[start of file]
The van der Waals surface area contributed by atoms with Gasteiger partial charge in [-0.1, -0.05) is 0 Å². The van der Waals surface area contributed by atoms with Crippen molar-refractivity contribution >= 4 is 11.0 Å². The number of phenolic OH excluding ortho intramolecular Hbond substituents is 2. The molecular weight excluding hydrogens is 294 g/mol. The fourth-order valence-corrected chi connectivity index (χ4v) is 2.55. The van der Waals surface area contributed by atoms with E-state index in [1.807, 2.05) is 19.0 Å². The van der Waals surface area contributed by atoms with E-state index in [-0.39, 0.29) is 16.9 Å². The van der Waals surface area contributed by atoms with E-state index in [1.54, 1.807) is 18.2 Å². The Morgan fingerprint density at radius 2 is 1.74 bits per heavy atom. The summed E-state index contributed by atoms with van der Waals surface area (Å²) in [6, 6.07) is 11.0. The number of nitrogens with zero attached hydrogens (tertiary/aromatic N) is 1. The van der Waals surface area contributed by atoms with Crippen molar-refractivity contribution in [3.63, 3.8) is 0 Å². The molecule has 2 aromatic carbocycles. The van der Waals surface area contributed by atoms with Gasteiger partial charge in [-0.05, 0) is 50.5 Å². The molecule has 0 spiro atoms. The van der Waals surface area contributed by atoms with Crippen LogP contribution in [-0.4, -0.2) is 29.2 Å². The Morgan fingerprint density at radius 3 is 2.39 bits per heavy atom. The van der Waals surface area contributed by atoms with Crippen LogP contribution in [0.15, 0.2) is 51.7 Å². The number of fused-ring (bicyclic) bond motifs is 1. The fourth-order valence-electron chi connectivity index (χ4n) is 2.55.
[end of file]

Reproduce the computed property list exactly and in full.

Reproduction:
The van der Waals surface area contributed by atoms with Gasteiger partial charge in [-0.1, -0.05) is 0 Å². The van der Waals surface area contributed by atoms with Crippen molar-refractivity contribution >= 4 is 11.0 Å². The number of phenolic OH excluding ortho intramolecular Hbond substituents is 2. The molecular weight excluding hydrogens is 294 g/mol. The fourth-order valence-corrected chi connectivity index (χ4v) is 2.55. The van der Waals surface area contributed by atoms with E-state index in [1.807, 2.05) is 19.0 Å². The van der Waals surface area contributed by atoms with E-state index in [-0.39, 0.29) is 16.9 Å². The van der Waals surface area contributed by atoms with E-state index in [1.54, 1.807) is 18.2 Å². The Morgan fingerprint density at radius 2 is 1.74 bits per heavy atom. The summed E-state index contributed by atoms with van der Waals surface area (Å²) in [6, 6.07) is 11.0. The number of nitrogens with zero attached hydrogens (tertiary/aromatic N) is 1. The van der Waals surface area contributed by atoms with Crippen molar-refractivity contribution in [3.63, 3.8) is 0 Å². The molecule has 2 aromatic carbocycles. The van der Waals surface area contributed by atoms with Gasteiger partial charge in [-0.05, 0) is 50.5 Å². The molecule has 0 spiro atoms. The van der Waals surface area contributed by atoms with Crippen LogP contribution in [-0.4, -0.2) is 29.2 Å². The Morgan fingerprint density at radius 3 is 2.39 bits per heavy atom. The van der Waals surface area contributed by atoms with Crippen LogP contribution in [0.15, 0.2) is 51.7 Å². The number of fused-ring (bicyclic) bond motifs is 1. The fourth-order valence-electron chi connectivity index (χ4n) is 2.55.